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Office Space: The American Nightmare

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Fabian Williams Office Space “Life, liberty, and the pursuit of happiness” is every person’s god given right, but what exactly is happiness? Americans have fallen in love with the idea of success, we fantasize about cars, clothes and caviar. We want to be living the high life, but the only way to access the high life is to work for it. To climb the ladder of success till you get to the summit. It’s the American Dream, but that’s just it, it’s nothing but a dream, a fantasy. The reality of life is a boring and stressful existence where many of us are just struggling to make a few dollars. It would suffice to say that the American Dream is in all actuality the American Nightmare. The American Nightmare is a pitiful existence inside a self-made…show more content…
The foremost perception is that of Peter Gibbons who works a nine to five job as a lifeless drone for Initech, a company that he hates and he has a hostile girlfriend who is constantly cheating on him without his knowledge. Peter despises his work and the mundane day to day reality, but most of all he despises his eight bosses especially Bill Lumbergh. “Puffed up with fake jocularity, Bill epitomizes the smiley, buck-passing, back-stabbing, passive-aggressive office dictator who fears and despises his underlings while prating nauseatingly about everybody being one big happy family” (Holden). In the eyes of our main cast Bill is the devil himself, as many white collared workers across the nation could say about their own bosses as well. Bill repeatedly abuses his position and power and antagonizes his already distraught workers. This only adds further fuel to the nightmare and places increasing stress and disdain upon the workers…show more content…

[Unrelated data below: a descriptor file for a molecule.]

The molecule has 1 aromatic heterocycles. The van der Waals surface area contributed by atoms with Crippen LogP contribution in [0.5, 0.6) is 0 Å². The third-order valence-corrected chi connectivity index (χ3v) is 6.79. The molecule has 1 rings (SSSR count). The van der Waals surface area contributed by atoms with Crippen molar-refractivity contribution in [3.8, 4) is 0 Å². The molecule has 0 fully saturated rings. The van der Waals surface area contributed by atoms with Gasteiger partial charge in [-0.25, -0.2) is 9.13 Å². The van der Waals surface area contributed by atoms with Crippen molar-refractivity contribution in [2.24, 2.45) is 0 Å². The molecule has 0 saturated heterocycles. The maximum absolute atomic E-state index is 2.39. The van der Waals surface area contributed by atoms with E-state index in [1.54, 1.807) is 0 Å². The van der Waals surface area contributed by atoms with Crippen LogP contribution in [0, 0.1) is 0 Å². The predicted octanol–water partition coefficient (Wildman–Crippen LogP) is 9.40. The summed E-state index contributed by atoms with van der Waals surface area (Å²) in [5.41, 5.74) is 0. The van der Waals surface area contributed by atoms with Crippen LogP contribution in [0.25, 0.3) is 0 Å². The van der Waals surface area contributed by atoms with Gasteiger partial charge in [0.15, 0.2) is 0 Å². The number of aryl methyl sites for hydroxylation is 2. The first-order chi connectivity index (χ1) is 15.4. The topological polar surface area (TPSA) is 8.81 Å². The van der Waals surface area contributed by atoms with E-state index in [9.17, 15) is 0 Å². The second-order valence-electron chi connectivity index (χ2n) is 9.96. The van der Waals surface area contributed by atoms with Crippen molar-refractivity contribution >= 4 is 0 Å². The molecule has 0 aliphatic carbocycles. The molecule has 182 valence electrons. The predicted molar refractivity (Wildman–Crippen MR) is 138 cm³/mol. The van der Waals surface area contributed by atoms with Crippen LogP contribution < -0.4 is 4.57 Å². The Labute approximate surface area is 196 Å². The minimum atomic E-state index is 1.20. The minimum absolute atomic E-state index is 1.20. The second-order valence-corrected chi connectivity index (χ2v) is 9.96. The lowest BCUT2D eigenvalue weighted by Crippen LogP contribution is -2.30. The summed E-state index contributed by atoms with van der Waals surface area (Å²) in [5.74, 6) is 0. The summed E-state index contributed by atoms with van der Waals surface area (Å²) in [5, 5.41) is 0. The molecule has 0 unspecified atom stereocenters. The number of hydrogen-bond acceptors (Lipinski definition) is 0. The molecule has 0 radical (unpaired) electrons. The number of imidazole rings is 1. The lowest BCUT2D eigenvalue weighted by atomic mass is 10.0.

“What would you do if you had a million dollars?” this is the question that is constantly presented to numerous characters within the film. The purpose of the question is to examine and observe what that particular characters ideal version of the American Dream is. For Peter Gibbons his answer would be to sit at home all day and do absolutely nothing. His life would be free from stress and he would simply do all the things he would want to do such as fish. Peter’s American Dream is absolute freedom, he wants to be able to do anything he wants to do whenever he wants to do. In sharp contrast is one of his co-workers Samir, who answers the million dollar question with investing half the money into stocks to diversify his portfolio, and the other half into securities. Samir’s version of the American dream is continuously climbing the ladder, he wouldn’t be satisfied with simply being successful he’d want even more success and more wealth. This is a crucial theme of the film because it shows the dichotomy of perspectives amongst society. There are those who want to keep climbing the ladder, and then there are those who simply want to leap off and
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